2) Magnesium. Not only does it help relax muscles and nervous system, it also helps balance the release of calcium from the bones and helps deposit it into other tissues. Lastly, it also helps to regulate calcitonin and parathyroid response of high circulating magnesium levels.  Again, magnesium deficiency is very common, with over 50% of the American population not getting adequate levels in their daily diets. One study showed Magnesium, Calcium and Zinc play important roles in bone breakdown and synthesis rates, with decreased bone levels of Ca, Mg, and Zn in patients with osteoporotic fractures compared to subjects with osteoarthritis6. Lower magnesium intake is associated with lower BMD of the hip and whole body, but this result does not translate into increased risk of fractures. A magnesium consumption slightly greater than the Recommended Dietary Allowance is associated with increased lower arm and wrist fractures that are possibly related to more physical activity and falls7.

3) Boron. This is a trace mineral required in small amounts to prevent calcium leaching through the urine, which is absolutely essential for building bones. If your body is getting rid of more calcium than you're storing, you can't possibly build bone. Boron can help you keep calcium in your bones. In a study of osteoporotic and non-osteoporotic post-menopausal women, it was boron and phosphorus (not calcium and magnesium) that differed between the two groups. 8 The study also showed that boron supplementation modestly decreases serum phosphorus levels, thereby conserving calcium and magnesium in the bone. 9

4) K1 and 2. Because Calcium supplementation may cause calcification of unwanted tissues such as bone spurs, arteriosclerosis and breast calcifications, when taking calcium and vitamin D supplements it’s essential to take Vitamin K as well. Vitamin K comes in two forms: K1 is the clotting factor found in spinach that stimulates collagen formation and builds bone matrix, and K2 shuttles calcium out of the arteries and into the bones. It is sourced from nattokinase and other fermented soy and unpasteurized dairy. Although these two Vitamins are related, they both have different mechanisms of action to save your bones. Vitamin K supplementation prevented bone loss in cases of obesity induced by a high-fat diet. Vitamin K Vitamin K1 (phylloquinone) and K2 (menaquinone-4) supplementation reversed the high-fat diet-induced bone deterioration by modulating osteoblast and osteoclast activities and preventing bone loss in a high-fat diet-induced obese mice.10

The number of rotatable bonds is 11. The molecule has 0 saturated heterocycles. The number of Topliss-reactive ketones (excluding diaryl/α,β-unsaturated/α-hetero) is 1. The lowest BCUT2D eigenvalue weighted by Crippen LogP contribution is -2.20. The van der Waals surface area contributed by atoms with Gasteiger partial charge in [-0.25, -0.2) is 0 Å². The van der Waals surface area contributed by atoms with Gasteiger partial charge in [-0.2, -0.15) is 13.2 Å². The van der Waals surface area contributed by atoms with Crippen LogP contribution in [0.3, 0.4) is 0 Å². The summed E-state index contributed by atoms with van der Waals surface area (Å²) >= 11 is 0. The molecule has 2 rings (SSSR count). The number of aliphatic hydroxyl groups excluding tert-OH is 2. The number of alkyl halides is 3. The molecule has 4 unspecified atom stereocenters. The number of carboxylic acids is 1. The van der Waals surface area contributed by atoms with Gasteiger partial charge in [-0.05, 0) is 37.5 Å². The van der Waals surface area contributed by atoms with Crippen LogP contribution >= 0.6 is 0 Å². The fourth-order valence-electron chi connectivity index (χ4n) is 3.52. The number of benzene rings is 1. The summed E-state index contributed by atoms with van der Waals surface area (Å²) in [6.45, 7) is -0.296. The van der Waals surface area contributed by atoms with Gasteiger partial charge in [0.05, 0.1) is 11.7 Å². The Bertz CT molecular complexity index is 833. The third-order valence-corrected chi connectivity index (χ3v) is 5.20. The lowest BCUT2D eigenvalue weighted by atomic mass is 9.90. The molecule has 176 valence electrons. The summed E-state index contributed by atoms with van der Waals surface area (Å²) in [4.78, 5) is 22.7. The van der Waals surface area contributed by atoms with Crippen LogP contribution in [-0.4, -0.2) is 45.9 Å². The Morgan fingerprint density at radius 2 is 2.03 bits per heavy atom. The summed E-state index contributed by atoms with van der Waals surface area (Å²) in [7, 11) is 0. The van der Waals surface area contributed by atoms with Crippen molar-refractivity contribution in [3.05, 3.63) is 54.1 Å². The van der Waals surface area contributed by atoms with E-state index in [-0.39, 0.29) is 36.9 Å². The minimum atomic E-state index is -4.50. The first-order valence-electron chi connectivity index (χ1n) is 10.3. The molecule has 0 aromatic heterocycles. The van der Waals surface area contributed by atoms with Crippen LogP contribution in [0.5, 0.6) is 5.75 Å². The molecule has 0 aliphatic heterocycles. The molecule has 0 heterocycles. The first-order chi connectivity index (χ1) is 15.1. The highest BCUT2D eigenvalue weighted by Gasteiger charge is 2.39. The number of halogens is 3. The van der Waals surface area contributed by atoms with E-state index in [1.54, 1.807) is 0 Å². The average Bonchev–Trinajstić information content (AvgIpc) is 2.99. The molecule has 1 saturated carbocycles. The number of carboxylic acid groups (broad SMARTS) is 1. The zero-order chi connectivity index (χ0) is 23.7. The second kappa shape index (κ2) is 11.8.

5) Phytoestrogens. These healthy plant chemicals are often misunderstood. Phytoestrogens are not xenoestrogens, which are synthetic chemical estrogens from pesticides, GMOs soy, corn and canola and medications that promote breast cancer. Phytoestrogens are plant constituents that mimic the strenghtening effects of hormones produced in a younger body (either male or female) and are essential for stimulating bone growth. Instead of taking HRT, take organic soy (miso, tempeh, sprouts), black cohosh, red clover tea, organic flax seeds, beans/lentils and broccoli sprouts. A clinical trial showed that supplementing with phytoestrogens in addition to Vitamin D3, Vitamin K1 and essential fatty acids may help to prevent osteoporosis and reduce fracture risk, at least at the hip, in postmenopausal women. Larger and longer-term clinical trials are warranted. 11

6) Fat. Eating a diet high in healthy fats when you're young may have bone strengthening effects. Conjugated Linoleic Acid (CLA) and other essential omega fatty acids promote weight loss and increased strength, as well as stronger peak bone mass 12. In a mouse study, CLA increased bone mass in both cancellous and cortical bones, and the effects of CLA on bone were not further improved by exercise in pure cortical bone of young male mice. 13 While obesity does not protect bones, excess weight loss is known to be destructive for bones, causing demineralization.


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  13. Banu J, Bhattacharya A, Rahman M, O'Shea M, and Fernandes G. Effects of conjugated linoleic acid and exercise on bone mass in young male Balb/C mice. Lipids Health Dis. 2006; 5: 7.